“The surrender of the dreaded Kashmiri militant Kuka Parray was a feather in Doval’s cap in the Nineties. Such was his acumen that, armed with terrorist psycho profiles, he was able to brainwash and persuade Parray and gang to become counter-insurgents. “He met Parray sometime in the 1990s and motivated him to help the government,” confides a serving intelligence operative who had seen action in Kashmir as a young man, refusing to divulge further details. Parray and his outfit Ikhwan-e-Muslimoon, neutralised top militant commanders in the Valley with the help of the Indian Army. Turning Parray was a political victory as well; the operation enabled the Centre to subsequently hold the Assembly elections in Jammu and Kashmir in 1996. Parray, who became an MLA, was killed in a terrorist ambush later. The official says then “New Delhi” was not certain Doval would succeed, being aware of the complex political situation. But, the coup earned him the respect of even his staunchest critics within the agency, who were advocating a peacenik policy with Pakistan-sponsored terror outfits. A master of psychological warfare, Doval’s role in several near-mythical exploits in Kashmir expanded from being just a ruthless spymaster to a master-strategist, who brought various separatists including Yasin Malik, Shabbir Shah Maulvi Farooq, and even the hawkish pro-Pak SAS Geelani to the negotiating table. ”

    See http://www.newindianexpress.com/magazine/Return-of-the-Superspy/2014/06/08/article2265019.ece

    Now that he is NSA Ajit Doval, he is the right person to restart Kuka Parrey type counter insurgency operations.

  10. Nilesh Salunke says:

    Mr. Karnad , can you shed some light on Ex calibur rifle and why indian army rejected it ?

  11. S.T Thergill says:

    “Kashmir, like deterrence, is a mind game © ” I am sure you will find comfort in knowing that someone learned from your mistake regarding copyrighting quotes. Kashmir is to be won, psychologically. The current approach taken by India, despite how it is portrayed in the media , is out of the scripture of Buddhism – Middle Way.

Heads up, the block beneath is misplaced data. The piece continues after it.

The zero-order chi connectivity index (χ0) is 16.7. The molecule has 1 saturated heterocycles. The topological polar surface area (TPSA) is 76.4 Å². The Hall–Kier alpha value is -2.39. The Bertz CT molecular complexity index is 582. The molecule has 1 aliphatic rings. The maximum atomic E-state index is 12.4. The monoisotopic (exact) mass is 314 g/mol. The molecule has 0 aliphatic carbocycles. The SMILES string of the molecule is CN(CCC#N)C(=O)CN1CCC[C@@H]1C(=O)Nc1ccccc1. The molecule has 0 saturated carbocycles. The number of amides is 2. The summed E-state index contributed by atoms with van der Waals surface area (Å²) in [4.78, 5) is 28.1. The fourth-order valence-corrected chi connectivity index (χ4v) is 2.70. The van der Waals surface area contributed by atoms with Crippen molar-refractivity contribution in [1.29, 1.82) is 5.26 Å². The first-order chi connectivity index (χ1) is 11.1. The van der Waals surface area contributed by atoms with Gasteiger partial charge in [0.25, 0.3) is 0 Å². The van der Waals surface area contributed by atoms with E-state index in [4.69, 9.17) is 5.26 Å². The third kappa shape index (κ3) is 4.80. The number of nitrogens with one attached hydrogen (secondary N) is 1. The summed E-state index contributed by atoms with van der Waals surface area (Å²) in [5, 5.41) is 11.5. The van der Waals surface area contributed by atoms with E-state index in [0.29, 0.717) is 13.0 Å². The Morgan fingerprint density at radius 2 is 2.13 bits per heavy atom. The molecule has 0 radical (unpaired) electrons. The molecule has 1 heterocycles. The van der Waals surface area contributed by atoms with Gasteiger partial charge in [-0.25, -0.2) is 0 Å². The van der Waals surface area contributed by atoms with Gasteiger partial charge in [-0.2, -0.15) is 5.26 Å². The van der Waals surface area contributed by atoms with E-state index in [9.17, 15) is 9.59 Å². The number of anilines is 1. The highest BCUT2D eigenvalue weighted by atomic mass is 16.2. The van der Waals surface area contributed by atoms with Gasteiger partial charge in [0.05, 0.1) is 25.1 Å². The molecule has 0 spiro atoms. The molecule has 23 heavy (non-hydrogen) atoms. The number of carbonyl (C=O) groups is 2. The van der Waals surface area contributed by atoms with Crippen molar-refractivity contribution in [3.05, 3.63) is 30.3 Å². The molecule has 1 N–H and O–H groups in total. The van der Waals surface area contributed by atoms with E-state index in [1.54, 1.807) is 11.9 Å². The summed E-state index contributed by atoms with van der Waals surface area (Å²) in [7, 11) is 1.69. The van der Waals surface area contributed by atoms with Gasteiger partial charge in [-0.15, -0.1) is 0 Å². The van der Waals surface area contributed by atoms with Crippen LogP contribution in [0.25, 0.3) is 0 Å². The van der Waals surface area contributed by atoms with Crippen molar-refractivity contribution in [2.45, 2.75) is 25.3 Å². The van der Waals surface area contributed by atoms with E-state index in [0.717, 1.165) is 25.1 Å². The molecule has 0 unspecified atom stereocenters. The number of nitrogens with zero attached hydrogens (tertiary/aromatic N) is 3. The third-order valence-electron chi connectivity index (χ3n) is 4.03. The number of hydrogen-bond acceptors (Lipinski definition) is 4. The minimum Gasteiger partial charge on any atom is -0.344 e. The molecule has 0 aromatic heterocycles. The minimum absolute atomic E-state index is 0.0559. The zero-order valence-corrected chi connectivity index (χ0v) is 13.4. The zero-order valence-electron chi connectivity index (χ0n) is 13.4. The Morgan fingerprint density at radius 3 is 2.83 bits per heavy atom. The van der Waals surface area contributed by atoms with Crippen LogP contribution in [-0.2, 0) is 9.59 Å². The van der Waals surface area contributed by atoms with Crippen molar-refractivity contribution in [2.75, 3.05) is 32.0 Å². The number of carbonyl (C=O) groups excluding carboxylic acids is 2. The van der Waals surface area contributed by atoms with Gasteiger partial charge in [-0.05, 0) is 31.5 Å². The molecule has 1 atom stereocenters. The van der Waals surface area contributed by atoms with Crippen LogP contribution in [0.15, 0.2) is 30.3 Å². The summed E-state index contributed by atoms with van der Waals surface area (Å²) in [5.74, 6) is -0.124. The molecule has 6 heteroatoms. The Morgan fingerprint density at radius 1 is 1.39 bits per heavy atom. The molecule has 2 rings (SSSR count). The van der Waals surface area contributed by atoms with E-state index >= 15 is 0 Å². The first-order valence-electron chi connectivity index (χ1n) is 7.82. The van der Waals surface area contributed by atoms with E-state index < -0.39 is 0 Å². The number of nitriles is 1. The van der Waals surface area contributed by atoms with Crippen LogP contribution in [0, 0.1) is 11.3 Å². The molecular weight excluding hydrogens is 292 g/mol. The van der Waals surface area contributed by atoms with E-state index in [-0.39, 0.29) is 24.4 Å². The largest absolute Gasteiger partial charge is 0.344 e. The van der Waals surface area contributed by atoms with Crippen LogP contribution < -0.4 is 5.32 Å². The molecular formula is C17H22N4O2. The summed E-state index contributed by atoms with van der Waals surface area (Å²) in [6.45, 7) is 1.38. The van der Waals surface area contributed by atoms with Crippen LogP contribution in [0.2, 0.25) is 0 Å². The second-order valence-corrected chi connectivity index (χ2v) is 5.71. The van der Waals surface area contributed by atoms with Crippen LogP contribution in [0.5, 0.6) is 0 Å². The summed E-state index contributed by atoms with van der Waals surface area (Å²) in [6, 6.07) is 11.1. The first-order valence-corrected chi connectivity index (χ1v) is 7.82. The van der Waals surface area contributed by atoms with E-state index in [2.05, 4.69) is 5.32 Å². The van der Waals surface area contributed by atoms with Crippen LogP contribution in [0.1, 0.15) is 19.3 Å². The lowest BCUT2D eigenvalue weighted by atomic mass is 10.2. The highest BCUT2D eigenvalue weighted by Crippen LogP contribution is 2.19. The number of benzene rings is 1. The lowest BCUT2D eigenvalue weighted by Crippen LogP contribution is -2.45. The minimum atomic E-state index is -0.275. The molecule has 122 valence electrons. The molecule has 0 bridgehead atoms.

Why does the state not polarize the situation in which the adversary loses the will to fight? Why carry a stick and a carrot? It should be more like carry “Soma” in one hand , and an “Urumi” in the other. Give infrastructure, the best facilities, and opportunities to districts that cooperate and adhere to nationalistic ideals. Punish those, *harshly* (not by shooting) for those who take up arms against India.

    Reagan leveraged the holes in Communism to bring USSR down onto its knees. Please let us leverage Islam. Make the Muslim equivalent of the Temple of the Vedic Planetarium (tovp.org) , and open in to the public. Give them an Akshardam to go and pray too, and show good intent. Make that the symbol and center of gravity for those who have no malice towards India.

    India should also give punishments to those who commit crimes in Kashmir, as prescribed by the *Shari’ah law. They can not claim with legitimacy that these are barbaric punishments, because it is prescribed from the Quran, and Islam is central to their identity. If they do, they can bask in the irony/hypocrisy of their choices. Those who have made up their mind to carry out the freedom struggle through the medium of militancy, would probably be apathetic toward the dates+carrots. But what should not go unacknowledged by anyone in the valley is the contrast in the destination of the 2 paths.

    Right now the state is not giving the Kashmiris an incentive to swallow the Red Pill. “Often, the best and simplest deception is the presentation of the truth but in such a form that the adversary disbelieves it.”

  12. Venkat says:

    Finally the solution is within ourselves. The J&K government has not done anything in the last decades for education and generation of jobs through industries, other than tourism. Then sticking to outmoded article 370, means no accountability at all. So we have a whole generation of youngsters growing with skewed education and lack of what appreciation what modern life is. This first needs to change. This only J&K government can do .

  13. Pradeep Ullal says:

    These are alternate means. The source of this problem across the border(s) remains. To crush it the Indian state seems to be still grappling with its ability to step-up the escalation ladder and ensure its ability to win and/or deter both the neighbors. The Indian Military “might” lacks adequate strategic depth and it will take years to achieve that, if it happens at all.